Children’s clothing in child care

Children’s clothing
in child care
By Anne Stonehouse
The clothing children wear while in care influences the quality of their experiences as clothes can affect their
health, safety, comfort, play and learning. These issues apply to the clothes children wear to child care, the
extra clothes provided by families, clothes provided by the child care service and to dress-up clothes.
Dressing children is one of the many aspects of children’s care where services and families share responsibility
and need to work in collaboration to promote positive outcomes for children.
Daily practice
Clothing and dressing play important roles in
children’s learning and development. Child care
professionals can give children positive messages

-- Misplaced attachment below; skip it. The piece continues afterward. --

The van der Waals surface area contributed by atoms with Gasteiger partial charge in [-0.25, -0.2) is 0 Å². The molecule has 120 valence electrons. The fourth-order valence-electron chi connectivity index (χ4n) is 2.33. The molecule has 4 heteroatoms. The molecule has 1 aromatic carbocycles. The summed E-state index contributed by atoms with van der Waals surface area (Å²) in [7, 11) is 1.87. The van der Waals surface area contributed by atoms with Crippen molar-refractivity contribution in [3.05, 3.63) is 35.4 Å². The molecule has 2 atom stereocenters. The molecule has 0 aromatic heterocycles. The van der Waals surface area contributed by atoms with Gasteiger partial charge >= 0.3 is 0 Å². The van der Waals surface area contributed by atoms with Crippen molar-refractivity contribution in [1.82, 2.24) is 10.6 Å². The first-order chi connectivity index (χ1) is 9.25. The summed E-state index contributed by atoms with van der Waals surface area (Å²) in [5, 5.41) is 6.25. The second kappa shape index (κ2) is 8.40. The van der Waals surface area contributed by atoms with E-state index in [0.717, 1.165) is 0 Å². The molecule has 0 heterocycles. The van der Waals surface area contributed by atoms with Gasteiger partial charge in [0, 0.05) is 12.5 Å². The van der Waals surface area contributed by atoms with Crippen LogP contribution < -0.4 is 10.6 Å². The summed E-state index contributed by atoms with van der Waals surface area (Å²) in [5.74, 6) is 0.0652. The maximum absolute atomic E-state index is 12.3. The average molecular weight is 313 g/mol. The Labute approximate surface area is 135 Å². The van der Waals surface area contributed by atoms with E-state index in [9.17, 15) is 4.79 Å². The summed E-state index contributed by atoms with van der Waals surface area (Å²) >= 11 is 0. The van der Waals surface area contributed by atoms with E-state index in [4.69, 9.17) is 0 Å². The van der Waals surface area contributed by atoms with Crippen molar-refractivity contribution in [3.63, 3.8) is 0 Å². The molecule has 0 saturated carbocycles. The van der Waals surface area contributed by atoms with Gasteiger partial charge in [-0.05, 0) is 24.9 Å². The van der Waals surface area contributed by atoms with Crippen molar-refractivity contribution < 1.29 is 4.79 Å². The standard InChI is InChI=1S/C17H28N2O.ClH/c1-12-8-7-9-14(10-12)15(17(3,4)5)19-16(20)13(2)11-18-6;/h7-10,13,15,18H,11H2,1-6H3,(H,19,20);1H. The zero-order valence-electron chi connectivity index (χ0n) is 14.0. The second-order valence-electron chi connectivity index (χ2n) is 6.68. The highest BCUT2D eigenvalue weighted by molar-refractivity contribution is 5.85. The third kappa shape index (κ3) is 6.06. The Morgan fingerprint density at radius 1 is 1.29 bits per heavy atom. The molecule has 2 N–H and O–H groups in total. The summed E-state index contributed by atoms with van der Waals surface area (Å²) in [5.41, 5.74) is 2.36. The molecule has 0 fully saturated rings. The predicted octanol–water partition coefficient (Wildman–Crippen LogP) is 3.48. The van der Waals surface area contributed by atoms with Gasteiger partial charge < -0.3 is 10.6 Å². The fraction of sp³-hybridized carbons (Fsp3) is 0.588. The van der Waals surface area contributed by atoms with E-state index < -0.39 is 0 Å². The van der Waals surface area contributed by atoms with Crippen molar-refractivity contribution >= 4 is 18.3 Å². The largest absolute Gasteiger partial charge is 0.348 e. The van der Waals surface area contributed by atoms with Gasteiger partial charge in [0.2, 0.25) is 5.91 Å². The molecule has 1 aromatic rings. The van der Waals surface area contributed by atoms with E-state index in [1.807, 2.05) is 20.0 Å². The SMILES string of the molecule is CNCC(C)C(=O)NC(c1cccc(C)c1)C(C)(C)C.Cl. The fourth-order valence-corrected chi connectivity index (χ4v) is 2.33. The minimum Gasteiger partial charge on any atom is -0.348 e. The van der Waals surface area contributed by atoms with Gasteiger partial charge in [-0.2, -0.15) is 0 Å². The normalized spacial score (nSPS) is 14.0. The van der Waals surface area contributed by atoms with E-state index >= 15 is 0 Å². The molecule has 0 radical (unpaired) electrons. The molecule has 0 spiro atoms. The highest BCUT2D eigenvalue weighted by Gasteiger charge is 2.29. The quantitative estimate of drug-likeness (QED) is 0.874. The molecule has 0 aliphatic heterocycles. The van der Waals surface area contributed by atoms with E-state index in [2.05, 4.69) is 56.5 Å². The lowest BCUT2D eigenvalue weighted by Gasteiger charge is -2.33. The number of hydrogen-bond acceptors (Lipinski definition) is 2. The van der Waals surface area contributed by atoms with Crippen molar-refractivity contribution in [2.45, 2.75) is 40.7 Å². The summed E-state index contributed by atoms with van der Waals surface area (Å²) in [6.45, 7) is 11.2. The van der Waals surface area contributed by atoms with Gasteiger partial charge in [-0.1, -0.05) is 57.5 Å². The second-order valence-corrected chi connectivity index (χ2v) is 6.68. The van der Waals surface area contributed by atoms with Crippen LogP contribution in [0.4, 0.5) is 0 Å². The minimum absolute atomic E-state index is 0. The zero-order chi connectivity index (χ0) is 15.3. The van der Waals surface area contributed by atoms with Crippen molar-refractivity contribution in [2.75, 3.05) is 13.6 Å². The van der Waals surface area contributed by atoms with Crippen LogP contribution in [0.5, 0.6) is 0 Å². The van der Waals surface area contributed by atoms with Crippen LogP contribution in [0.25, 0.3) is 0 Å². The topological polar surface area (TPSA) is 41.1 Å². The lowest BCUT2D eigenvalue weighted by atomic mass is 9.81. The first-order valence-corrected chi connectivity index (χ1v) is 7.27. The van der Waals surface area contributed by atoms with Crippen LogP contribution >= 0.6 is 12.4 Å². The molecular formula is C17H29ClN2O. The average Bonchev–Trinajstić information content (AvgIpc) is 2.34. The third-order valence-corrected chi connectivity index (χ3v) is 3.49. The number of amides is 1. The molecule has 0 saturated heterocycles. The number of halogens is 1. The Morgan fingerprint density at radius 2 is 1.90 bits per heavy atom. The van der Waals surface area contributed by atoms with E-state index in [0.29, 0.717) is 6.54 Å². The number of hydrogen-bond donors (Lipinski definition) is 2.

about clothes, and support their learning through
daily practices and programs. Strategies to support
positive outcomes for children include:
Discuss clothing with children. Talk about tastes and
preferences in clothing and fashion with children.
Even very young children can have a keen interest
in what they and others wear. As children become
older they often also become interested in clothing
that shows favourite characters. Many school aged
children, and even some younger children, are
conscious of labels and fashions. When discussing
clothing with children, adults should avoid sending
children the message that they are being ‘judged’
either positively or negatively by what they wear.
Make the selection of clothes and dressing a
pleasant experience. When children become
interested in dressing and undressing themselves,
make the tasks achievable and give as little help